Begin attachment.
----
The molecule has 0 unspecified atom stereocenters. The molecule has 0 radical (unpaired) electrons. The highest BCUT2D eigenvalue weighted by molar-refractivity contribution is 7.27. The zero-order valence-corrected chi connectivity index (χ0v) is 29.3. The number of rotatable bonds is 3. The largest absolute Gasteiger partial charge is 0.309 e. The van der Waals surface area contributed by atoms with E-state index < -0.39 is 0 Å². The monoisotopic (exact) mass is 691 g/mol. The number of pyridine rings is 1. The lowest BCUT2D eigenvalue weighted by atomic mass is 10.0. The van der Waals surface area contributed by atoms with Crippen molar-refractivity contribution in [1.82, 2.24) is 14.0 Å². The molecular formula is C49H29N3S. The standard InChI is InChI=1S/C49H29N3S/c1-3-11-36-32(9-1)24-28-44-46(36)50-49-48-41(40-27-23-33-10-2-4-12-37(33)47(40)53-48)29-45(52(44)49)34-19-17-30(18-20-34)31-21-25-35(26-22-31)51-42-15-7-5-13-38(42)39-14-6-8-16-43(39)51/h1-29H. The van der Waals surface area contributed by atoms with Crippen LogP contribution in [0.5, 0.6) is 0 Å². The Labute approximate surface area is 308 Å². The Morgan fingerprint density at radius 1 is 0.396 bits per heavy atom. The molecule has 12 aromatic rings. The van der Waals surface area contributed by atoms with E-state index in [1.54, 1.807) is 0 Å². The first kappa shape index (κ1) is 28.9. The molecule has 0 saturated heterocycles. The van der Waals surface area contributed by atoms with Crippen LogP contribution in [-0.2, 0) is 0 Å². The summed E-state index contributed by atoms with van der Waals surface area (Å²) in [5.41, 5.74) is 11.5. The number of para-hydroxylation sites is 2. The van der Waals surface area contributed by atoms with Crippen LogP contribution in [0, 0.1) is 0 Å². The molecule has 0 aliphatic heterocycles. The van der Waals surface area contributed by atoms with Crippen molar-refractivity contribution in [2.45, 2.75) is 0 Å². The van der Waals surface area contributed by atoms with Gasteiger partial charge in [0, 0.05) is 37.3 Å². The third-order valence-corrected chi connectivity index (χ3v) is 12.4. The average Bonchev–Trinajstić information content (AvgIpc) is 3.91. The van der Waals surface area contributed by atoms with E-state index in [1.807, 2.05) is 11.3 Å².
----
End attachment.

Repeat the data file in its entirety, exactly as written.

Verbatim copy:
The molecule has 0 unspecified atom stereocenters. The molecule has 0 radical (unpaired) electrons. The highest BCUT2D eigenvalue weighted by molar-refractivity contribution is 7.27. The zero-order valence-corrected chi connectivity index (χ0v) is 29.3. The number of rotatable bonds is 3. The largest absolute Gasteiger partial charge is 0.309 e. The van der Waals surface area contributed by atoms with E-state index < -0.39 is 0 Å². The monoisotopic (exact) mass is 691 g/mol. The number of pyridine rings is 1. The lowest BCUT2D eigenvalue weighted by atomic mass is 10.0. The van der Waals surface area contributed by atoms with Crippen molar-refractivity contribution in [1.82, 2.24) is 14.0 Å². The molecular formula is C49H29N3S. The standard InChI is InChI=1S/C49H29N3S/c1-3-11-36-32(9-1)24-28-44-46(36)50-49-48-41(40-27-23-33-10-2-4-12-37(33)47(40)53-48)29-45(52(44)49)34-19-17-30(18-20-34)31-21-25-35(26-22-31)51-42-15-7-5-13-38(42)39-14-6-8-16-43(39)51/h1-29H. The van der Waals surface area contributed by atoms with Crippen LogP contribution in [0.5, 0.6) is 0 Å². The Labute approximate surface area is 308 Å². The Morgan fingerprint density at radius 1 is 0.396 bits per heavy atom. The molecule has 12 aromatic rings. The van der Waals surface area contributed by atoms with E-state index in [1.54, 1.807) is 0 Å². The first kappa shape index (κ1) is 28.9. The molecule has 0 saturated heterocycles. The van der Waals surface area contributed by atoms with Crippen LogP contribution in [-0.2, 0) is 0 Å². The summed E-state index contributed by atoms with van der Waals surface area (Å²) in [5.41, 5.74) is 11.5. The number of para-hydroxylation sites is 2. The van der Waals surface area contributed by atoms with Crippen LogP contribution in [0, 0.1) is 0 Å². The molecule has 0 aliphatic heterocycles. The van der Waals surface area contributed by atoms with Crippen molar-refractivity contribution in [2.45, 2.75) is 0 Å². The van der Waals surface area contributed by atoms with Gasteiger partial charge in [0, 0.05) is 37.3 Å². The third-order valence-corrected chi connectivity index (χ3v) is 12.4. The average Bonchev–Trinajstić information content (AvgIpc) is 3.91. The van der Waals surface area contributed by atoms with E-state index in [1.807, 2.05) is 11.3 Å².